On the up · 13 April 2018

Meet the man whose mission is to make dying affordable

Grant wanted to make dying affordable after finding out his friend struggled in silence with his wife’s funeral debt for years.

Founder of Willow, Derrick Grant, specialises in cost-friendly funerals. He sells coffins, flowers and urns, directly to the public at a cut price to “make dying affordable”.

He started began his business venture in August last year, after spending 15 years designing and managing digital products for Microsoft, Lloyds and the BBC.

Business Advice spoke to Grant to find out more about what inspired his business, his ethical strategy and what makes Willow unique.

What inspired you to start the business?

I first became aware of the cost of death after a friend’s wife died at an early age. He struggled in silence with funeral debt until years after the event, only opening up about having to pay huge fees for the coffin, burial and funeral directors after I convinced him to come for dinner one day. After researching the issue, it was a shock to learn I learnt couldn’t afford to die.  I found that nearly 50 per cent of all the funeral directors in the UK are owned by two big companies, even your local family funeral director is probably owned by the co-op or dignity. Keep an eye out for their logos tucked away in the corner of your High Street funeral directors window.

That amount of market control means much less choice for buyers and the unique pressure of a funeral situation leaves the public open to hard sales tactics and manipulation. Knowing these things mean making dying affordable to everyone feels less like a business decision and more like a lifetime mission.

It is key to Grant’s business to make dying affordable.

What makes you different and why should people take notice?

The big players seem to show no interest in innovation especially in the use of technology to reduce pricing or improve customer service. Willow has design DNA in an industry in which design is merely an afterthought. We offer a range products that are great value but are environmentally friendly too. Using natural materials, handcrafted wicker and better design has actually driven the cost of the products down considerably.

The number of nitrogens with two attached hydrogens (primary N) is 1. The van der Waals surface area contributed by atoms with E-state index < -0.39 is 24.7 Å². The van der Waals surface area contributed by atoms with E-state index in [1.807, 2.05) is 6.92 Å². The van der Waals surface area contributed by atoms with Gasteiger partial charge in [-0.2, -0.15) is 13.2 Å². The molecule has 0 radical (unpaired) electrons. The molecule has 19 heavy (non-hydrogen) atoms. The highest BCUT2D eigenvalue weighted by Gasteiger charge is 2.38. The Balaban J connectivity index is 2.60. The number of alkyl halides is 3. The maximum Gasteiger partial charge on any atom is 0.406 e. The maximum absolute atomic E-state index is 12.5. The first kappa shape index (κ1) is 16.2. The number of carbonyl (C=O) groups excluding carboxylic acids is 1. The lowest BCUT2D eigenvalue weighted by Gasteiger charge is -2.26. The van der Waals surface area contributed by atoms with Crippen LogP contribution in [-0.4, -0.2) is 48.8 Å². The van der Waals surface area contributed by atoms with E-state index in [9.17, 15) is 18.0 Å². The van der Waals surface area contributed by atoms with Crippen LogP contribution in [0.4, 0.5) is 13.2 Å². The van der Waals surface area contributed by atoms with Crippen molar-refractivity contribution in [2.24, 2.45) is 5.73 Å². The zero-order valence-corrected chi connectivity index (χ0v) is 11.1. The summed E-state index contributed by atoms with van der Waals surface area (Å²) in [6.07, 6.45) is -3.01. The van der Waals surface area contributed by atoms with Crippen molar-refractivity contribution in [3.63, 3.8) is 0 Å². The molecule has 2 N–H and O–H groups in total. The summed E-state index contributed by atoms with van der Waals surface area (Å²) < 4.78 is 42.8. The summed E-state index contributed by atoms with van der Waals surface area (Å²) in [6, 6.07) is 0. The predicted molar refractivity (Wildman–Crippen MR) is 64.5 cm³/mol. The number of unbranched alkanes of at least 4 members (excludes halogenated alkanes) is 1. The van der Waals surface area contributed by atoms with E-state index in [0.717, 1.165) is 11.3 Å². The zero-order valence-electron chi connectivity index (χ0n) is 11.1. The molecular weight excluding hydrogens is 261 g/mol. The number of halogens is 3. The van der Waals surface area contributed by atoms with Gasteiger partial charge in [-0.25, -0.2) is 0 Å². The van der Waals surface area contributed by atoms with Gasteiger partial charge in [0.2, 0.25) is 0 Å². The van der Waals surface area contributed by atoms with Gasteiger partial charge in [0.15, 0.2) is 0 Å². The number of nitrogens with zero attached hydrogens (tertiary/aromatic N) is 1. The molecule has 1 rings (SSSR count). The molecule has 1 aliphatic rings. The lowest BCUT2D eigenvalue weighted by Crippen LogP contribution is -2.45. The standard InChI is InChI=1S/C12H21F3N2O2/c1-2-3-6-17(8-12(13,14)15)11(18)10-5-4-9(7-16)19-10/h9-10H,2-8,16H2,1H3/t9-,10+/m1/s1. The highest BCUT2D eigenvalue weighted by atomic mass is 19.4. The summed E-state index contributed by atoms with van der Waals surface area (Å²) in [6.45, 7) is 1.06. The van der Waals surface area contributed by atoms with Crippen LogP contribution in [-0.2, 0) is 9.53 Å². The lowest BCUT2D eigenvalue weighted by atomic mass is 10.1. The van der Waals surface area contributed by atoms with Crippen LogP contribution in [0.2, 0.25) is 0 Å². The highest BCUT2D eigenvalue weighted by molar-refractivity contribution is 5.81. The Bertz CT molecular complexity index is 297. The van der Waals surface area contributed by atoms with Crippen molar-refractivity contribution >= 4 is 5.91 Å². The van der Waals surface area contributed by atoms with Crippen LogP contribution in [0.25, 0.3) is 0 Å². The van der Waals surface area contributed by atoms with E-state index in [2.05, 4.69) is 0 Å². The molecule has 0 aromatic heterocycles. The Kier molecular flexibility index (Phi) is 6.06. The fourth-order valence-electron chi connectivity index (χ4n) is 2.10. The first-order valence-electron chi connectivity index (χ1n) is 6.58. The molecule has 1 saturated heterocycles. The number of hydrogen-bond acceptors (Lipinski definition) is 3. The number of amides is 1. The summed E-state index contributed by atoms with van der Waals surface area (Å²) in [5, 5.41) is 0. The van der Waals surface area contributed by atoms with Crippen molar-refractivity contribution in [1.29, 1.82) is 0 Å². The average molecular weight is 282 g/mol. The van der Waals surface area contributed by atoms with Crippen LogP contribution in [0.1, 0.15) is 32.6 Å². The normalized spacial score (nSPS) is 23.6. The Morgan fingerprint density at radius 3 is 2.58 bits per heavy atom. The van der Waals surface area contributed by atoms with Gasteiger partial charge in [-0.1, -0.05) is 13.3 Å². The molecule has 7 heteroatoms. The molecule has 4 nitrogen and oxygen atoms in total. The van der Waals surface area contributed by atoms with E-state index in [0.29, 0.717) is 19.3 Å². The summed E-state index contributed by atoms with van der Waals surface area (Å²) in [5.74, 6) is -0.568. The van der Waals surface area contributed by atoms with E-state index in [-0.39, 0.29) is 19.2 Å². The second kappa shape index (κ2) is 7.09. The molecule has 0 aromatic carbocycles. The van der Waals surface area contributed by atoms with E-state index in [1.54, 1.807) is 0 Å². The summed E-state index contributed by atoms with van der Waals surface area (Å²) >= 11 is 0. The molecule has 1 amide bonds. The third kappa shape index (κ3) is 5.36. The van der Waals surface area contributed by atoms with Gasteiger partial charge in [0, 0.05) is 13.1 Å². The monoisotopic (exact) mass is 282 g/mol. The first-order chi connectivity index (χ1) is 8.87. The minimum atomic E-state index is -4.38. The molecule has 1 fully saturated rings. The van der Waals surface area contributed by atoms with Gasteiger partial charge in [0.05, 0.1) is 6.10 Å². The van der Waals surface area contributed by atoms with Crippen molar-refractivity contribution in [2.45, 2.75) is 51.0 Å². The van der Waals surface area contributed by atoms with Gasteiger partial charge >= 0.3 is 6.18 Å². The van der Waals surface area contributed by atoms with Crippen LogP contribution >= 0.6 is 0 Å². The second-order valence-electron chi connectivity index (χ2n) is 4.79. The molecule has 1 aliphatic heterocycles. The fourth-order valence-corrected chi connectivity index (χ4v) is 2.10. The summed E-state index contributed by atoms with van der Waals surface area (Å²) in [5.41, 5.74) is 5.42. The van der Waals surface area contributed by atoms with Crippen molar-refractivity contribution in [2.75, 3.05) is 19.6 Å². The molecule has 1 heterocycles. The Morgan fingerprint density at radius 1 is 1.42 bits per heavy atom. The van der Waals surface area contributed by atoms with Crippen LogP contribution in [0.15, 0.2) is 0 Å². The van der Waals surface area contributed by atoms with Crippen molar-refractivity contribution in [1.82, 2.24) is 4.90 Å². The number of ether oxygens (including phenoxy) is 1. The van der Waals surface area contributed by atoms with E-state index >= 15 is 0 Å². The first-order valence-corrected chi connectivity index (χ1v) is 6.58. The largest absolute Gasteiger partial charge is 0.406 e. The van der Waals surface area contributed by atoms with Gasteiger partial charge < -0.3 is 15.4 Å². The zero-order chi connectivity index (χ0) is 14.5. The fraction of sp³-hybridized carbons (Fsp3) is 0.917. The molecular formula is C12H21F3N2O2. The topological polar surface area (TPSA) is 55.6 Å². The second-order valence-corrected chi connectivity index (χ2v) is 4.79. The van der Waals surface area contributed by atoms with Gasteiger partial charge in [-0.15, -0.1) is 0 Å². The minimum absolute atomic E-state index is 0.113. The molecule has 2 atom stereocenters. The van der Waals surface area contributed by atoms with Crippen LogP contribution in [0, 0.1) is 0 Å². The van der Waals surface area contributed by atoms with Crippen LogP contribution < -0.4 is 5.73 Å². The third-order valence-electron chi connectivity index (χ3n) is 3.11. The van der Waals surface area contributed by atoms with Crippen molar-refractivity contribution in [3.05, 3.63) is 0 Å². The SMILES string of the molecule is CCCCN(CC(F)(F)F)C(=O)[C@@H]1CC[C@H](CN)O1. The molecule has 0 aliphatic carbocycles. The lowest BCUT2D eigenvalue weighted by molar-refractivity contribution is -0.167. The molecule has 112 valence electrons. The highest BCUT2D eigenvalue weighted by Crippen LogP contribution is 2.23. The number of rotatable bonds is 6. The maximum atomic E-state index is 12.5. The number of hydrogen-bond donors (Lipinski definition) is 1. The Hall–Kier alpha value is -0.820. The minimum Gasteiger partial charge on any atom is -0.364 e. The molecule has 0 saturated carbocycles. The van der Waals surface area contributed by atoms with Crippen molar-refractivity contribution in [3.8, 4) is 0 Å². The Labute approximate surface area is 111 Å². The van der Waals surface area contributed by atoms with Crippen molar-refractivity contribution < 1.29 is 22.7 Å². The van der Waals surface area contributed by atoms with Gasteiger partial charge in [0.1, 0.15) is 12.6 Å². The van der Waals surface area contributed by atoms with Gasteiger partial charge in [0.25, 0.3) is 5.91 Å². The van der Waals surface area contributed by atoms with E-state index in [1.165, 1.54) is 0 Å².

How have you approached your marketing strategy?

We’re still in the early stages of the business so we try to open-minded about the channels Willow may have marketing success in. That being said I believe the best marketing strategy is to deliver value, whether that’s content like articles, infographics and how-to’s. Or tools that help our customers get through a difficult time.

What was key in terms of getting started?

Willow was accepted into Bethnal Green Venture tech incubator for social good. The incubator gave us access to a range of top-class mentors and the time to shape our brand as a much-needed alternative to an unforgiving funeral industry. It was great to grow the business alongside like-minded entrepreneurs who believe making money and doing social good don’t have to be at odds.

 What’s your biggest achievement to date?

Definitely our customer reviews. We’re really proud of our customer service so every piece of feedback we receive gives us the belief we really can change the entire funeral industry. Almost every customer that has used Willow stated that they’ll never purchase coffins and flowers from a funeral director again.

 What setbacks have you had along the way?

Getting the first customer is always tough but especially so in such a delicate market. It was really important that we understood how people felt while having to organise a funeral so we were able to translate their challenges into an empathetic brand voice. Personally, this meant working as a funeral director to gather that insight and I think Willow would have had a lot more setbacks if I didn’t have that experience.

In five years’ time, I will be…

Older, hopefully not dead. I imagine there will be still lots of work to be done.

What one tip would you give to others starting out?

I’m pretty sure perseverance plays a bigger role in startups than we like to think. We’re constantly being feed overnight success stories about explosive six month growth which is great for those business but in most of the cases I’m familiar with creating a company is a long term journey. Get regular wins, keep your burn rate low and be open to experimentation until you get that market fit is the advice I’d give.

Who are your business heroes and why?

I really love Chamath Palihapitiyas world view. He holds no punches when speaks and has lambasted the quick-fix nature of the tech industry. Stating that we often overlook societies long-term challenges in the search for the next ‘Snapchat’.

What future plans do you have for the business?

People are increasingly wishing to create funerals that reflect their life choices. This switch in habits expresses itself in many ways from personalising a coffin with messages from the local community to donating to a person’s favourite charity instead of buying flowers and hiring expensive hearses. We’re focused on using design to support these behavioural changes making them easier to organise and more cost-effective.

 

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ABOUT THE EXPERT

Carly Hacon is a reporter for Business Advice. She has a BA in journalism from Kingston University, and has previously worked as a features editor for a local newspaper.

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